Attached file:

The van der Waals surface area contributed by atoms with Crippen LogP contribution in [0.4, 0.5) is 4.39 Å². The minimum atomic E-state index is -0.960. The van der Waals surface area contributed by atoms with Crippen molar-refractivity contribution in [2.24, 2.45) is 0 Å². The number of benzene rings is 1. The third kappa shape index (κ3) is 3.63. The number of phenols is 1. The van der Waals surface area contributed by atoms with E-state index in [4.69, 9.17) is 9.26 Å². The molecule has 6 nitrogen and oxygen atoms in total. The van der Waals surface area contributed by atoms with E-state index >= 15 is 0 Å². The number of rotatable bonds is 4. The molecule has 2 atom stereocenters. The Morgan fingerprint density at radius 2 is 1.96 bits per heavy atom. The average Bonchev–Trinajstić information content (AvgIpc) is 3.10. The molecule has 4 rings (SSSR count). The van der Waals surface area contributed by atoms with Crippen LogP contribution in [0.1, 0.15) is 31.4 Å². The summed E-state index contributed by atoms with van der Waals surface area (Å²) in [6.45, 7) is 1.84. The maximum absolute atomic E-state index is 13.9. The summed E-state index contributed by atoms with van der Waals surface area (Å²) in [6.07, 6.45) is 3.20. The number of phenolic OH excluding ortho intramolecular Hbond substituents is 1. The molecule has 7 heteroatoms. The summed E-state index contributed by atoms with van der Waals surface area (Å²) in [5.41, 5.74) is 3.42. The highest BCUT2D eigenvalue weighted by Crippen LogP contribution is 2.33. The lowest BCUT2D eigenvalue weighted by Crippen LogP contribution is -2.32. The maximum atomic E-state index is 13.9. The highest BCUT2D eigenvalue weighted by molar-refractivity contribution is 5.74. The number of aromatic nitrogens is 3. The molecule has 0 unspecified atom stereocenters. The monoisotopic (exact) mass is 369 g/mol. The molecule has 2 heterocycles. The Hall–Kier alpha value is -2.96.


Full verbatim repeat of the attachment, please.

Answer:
The van der Waals surface area contributed by atoms with Crippen LogP contribution in [0.4, 0.5) is 4.39 Å². The minimum atomic E-state index is -0.960. The van der Waals surface area contributed by atoms with Crippen molar-refractivity contribution in [2.24, 2.45) is 0 Å². The number of benzene rings is 1. The third kappa shape index (κ3) is 3.63. The number of phenols is 1. The van der Waals surface area contributed by atoms with E-state index in [4.69, 9.17) is 9.26 Å². The molecule has 6 nitrogen and oxygen atoms in total. The van der Waals surface area contributed by atoms with E-state index >= 15 is 0 Å². The number of rotatable bonds is 4. The molecule has 2 atom stereocenters. The Morgan fingerprint density at radius 2 is 1.96 bits per heavy atom. The average Bonchev–Trinajstić information content (AvgIpc) is 3.10. The molecule has 4 rings (SSSR count). The van der Waals surface area contributed by atoms with Crippen LogP contribution in [0.1, 0.15) is 31.4 Å². The summed E-state index contributed by atoms with van der Waals surface area (Å²) in [6.45, 7) is 1.84. The maximum absolute atomic E-state index is 13.9. The summed E-state index contributed by atoms with van der Waals surface area (Å²) in [6.07, 6.45) is 3.20. The number of phenolic OH excluding ortho intramolecular Hbond substituents is 1. The molecule has 7 heteroatoms. The summed E-state index contributed by atoms with van der Waals surface area (Å²) in [5.41, 5.74) is 3.42. The highest BCUT2D eigenvalue weighted by Crippen LogP contribution is 2.33. The lowest BCUT2D eigenvalue weighted by Crippen LogP contribution is -2.32. The maximum atomic E-state index is 13.9. The highest BCUT2D eigenvalue weighted by molar-refractivity contribution is 5.74. The number of aromatic nitrogens is 3. The molecule has 0 unspecified atom stereocenters. The monoisotopic (exact) mass is 369 g/mol. The molecule has 2 heterocycles. The Hall–Kier alpha value is -2.96.